When the decedent entered into the agreement and received from her mother the conveyance of the land, she accepted the terms thereof, including both that which was beneficial and that which was burdensome. Her contract to support and care for the appellee was a continuing one, and upon a breach thereof the latter had a right to recover full and final damages, including the entire expense for such support and care, not only to the time of the commencement of the action, but during the remainder of her life. Schell v. Plumb, 55 N.Y. 592. This must be true, whether the breach arose from some cause during the life of the decedent or because of her death. In the latter case the remedy is, of course, against her estate. The measure of damages for such breach is the value of the support and care from the time of the breach, which, in this case, is the time of the intestate's death, to the day of the trial, and the present worth of such support and care from the day of the trial to the end of the life in question.

This brings us to the consideration of the second point relied on by the appellant for the reversal of this cause, viz.: The admission of testimony in reference to the appellee's expectancy.

The question we are called upon to determine is as to the proper mode of proving the present value of what is equivalent to an annuity for life. In the present case, as we have already seen, the evidence was that it was worth at least $ 16 per month to support and care for the appellee, and that her age was about eighty-one years. If we accept the lowest estimate, then, as the correct one, the appellee was entitled to a life annuity, chargeable to the estate of her deceased daughter, of $ 192. What was the correct method of establishing the present worth of this annuity? It appears from the record that certain "American Mortality Tables" were made use of upon the trial, not strictly as a matter of evidence, perhaps, but to refresh the memory of a witness who had been placed upon the stand as an expert upon the subject of life insurance, and the probable longevity of a person at a certain age. The witness, having shown himself competent to testify in relation to the subject under investigation, was permitted to state, over the appellant's objection and exception, that a person in good health at the age of eighty years had an expectation of 4 4/16 years, and at the age of eighty-one years had an expectation of 4 1/16 years. The appellant insists that this was error.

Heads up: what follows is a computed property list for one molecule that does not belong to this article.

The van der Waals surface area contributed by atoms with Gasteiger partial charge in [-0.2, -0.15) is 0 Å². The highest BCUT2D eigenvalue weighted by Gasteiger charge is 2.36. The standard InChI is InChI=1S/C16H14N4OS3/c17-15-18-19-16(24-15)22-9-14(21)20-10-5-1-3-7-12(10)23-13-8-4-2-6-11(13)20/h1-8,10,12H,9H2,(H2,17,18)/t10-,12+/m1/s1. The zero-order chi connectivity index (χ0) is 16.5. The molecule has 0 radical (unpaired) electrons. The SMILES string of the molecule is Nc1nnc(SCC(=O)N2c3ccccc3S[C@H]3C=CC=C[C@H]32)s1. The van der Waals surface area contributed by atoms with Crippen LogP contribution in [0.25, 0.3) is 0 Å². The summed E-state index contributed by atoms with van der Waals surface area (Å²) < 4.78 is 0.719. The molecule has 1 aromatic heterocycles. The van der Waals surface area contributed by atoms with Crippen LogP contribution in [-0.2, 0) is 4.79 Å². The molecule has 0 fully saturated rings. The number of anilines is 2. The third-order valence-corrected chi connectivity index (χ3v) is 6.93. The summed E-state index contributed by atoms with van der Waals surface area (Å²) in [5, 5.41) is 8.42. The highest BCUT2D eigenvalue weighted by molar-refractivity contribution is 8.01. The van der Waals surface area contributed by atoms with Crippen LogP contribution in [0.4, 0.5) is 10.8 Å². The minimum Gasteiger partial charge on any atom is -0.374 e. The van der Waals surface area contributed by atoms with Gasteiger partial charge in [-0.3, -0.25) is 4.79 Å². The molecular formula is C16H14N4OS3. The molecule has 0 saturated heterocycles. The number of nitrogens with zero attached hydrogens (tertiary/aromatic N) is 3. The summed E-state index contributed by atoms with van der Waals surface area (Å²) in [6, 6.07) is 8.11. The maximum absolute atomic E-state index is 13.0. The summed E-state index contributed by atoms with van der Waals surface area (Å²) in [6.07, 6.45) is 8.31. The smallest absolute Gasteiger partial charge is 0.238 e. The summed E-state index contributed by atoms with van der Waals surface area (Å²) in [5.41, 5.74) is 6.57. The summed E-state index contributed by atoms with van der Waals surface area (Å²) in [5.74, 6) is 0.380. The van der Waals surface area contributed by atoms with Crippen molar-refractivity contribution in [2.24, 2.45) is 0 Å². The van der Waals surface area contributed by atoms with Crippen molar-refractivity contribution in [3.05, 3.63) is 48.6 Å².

The inquiry is one of more than ordinary importance, and we can not but regret our inability to find some precedent in the decisions of our Supreme Court. Disputed questions constantly arise in which it becomes necessary to settle in some legal manner the present worth of estates maturing in the future. Besides the case presented by this appeal, there are those where life-estates have to be sold to make cash assets; or where the value of the estate of one who takes after a life in being is to be ascertained; or where a sum of money is directed to be paid after the death of a person then living, and it is sought to find its present value; or where the present worth of a life policy is to be established. In these and in all other controversies where the entire body of an estate is to be disposed of at once in proportion to certain interests in the same, depending upon some future contingency or contingencies, it frequently devolves upon courts and juries to deal with this problem. Of course it is impossible, even with our present advanced facilities in vital statistics, to arrive at anything like exactness in results in these adjustments. The most and the best that can be done is to approximate as nearly as may be a correct conclusion.

The use of life and annuity tables has long been resorted to by the courts of this country and England in making estimates of present values. The business of life insurance and the sale of annuities by societies and corporations proved to be so successful among our British ancestors that the government itself, by the statute of 5 W. & M. ch. 5 and 20, assumed the undertaking for the purpose of raising some of its revenues. Statistics concerning the longevity of human lives were necessary, therefore, to estimate the required charges for such protection, and these statistics were gradually arranged by mathematicians into "tables," from which the average duration of life at certain ages and conditions could be...